Cheers: To building bridges. During a visit to Vancouver this week, Sen. Maria Cantwell, D-Wash., stressed that a replacement Interstate 5 Bridge is well-positioned for federal funding. Last year’s Infrastructure Investment and Jobs Act included $5 billion for a grant program to support such mega-projects. Cantwell, who sits on the Senate Commerce, Science and Transportation Committee, said the committee wrote the standards for the grant with the I-5 Bridge in mind: “It just so happens that this project meets practically all of the criteria that is laid out in the program. Let’s get busy on applying to this specific program.”
Many things must come together for a replacement to be approved — including federal support. Forty years ago, 92 percent of the Interstate 205 project was paid for with federal funds. Policy changes since then have thrust much of the burden to the states, but federal support still is essential.
Jeers: To the Clark County Council. Some councilors remain on the wrong side of logic and good governance in their failure to approve a redistricting map for council seats. On Wednesday, they deadlocked 2-2, with Gary Medvigy and Julie Olson supporting a map that is an egregious violation of the voters’ will.
Previously, council members have openly stated a desire to keep current councilors in separate districts, rejecting a map approved by voters in November and a similar one supported by the majority of a redistricting commission. As one public commenter said, quoting Justice Ruth Bader Ginsburg: “The core principle of republican government is the voters should choose their representatives, not the other way around.”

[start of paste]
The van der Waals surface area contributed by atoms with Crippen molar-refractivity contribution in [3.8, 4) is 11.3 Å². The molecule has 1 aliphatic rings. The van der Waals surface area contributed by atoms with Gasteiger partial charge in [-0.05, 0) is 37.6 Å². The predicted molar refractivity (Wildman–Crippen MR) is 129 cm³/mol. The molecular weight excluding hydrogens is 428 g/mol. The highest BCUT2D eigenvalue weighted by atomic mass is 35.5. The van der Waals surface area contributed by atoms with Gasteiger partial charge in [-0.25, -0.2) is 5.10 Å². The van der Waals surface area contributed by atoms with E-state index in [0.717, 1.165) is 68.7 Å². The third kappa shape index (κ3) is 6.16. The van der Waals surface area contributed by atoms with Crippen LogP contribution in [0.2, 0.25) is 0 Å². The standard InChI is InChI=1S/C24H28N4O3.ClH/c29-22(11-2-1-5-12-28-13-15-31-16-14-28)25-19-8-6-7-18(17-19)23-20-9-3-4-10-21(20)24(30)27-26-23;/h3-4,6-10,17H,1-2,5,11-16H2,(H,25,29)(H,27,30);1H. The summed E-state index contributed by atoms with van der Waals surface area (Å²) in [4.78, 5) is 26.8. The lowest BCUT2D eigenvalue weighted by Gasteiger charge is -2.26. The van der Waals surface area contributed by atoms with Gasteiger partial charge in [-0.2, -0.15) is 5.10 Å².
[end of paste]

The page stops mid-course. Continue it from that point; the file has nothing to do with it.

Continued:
Cheers: To the Parade of Bands. Marching band members will need to polish their trombones and don their marching shoes. The Hazel Dell Parade of Bands is returning May 21 following a two-year COVID-19 hiatus.
The parade typically features dozens of high school marching bands from the Northwest, in addition to floats and equestrian entries. The return of the parade is another sign of normalcy, even as the pandemic lingers. That is one reason to look forward to the event, but another reason is an age-old one: Everybody loves a parade.
Jeers: To isolation. The tiny town of Point Roberts has felt the effects of the pandemic more than most. Being attached to British Columbia but standing as part of Washington because it rests south of the 49th parallel, two border crossings are required to reach Point Roberts by land. Border restrictions isolated residents throughout the pandemic.
Officials estimate that 85 percent of the local economy disappeared with the pandemic, and the population has plummeted. Officials should have granted the people of Point Roberts a border exception at the start of the pandemic to help a town that is in a unique situation.
Cheers: To public services. Monday’s snowfall downed power lines and trees and caused a bit of havoc on the streets, giving many Clark County residents and students an unexpected day off. But while many of us were waiting out the storm in the comfort of home, public works employees, utility workers and countless others got busy.
On Tuesday, for example, Clark Public Utilities spokesperson Dameon Pesanti noted that 30 crews with 130 personnel were working to get power restored. Other public employees also were working to restore services or catch up on lost work time. Cheers go to everybody who put in extra effort following an unexpected storm.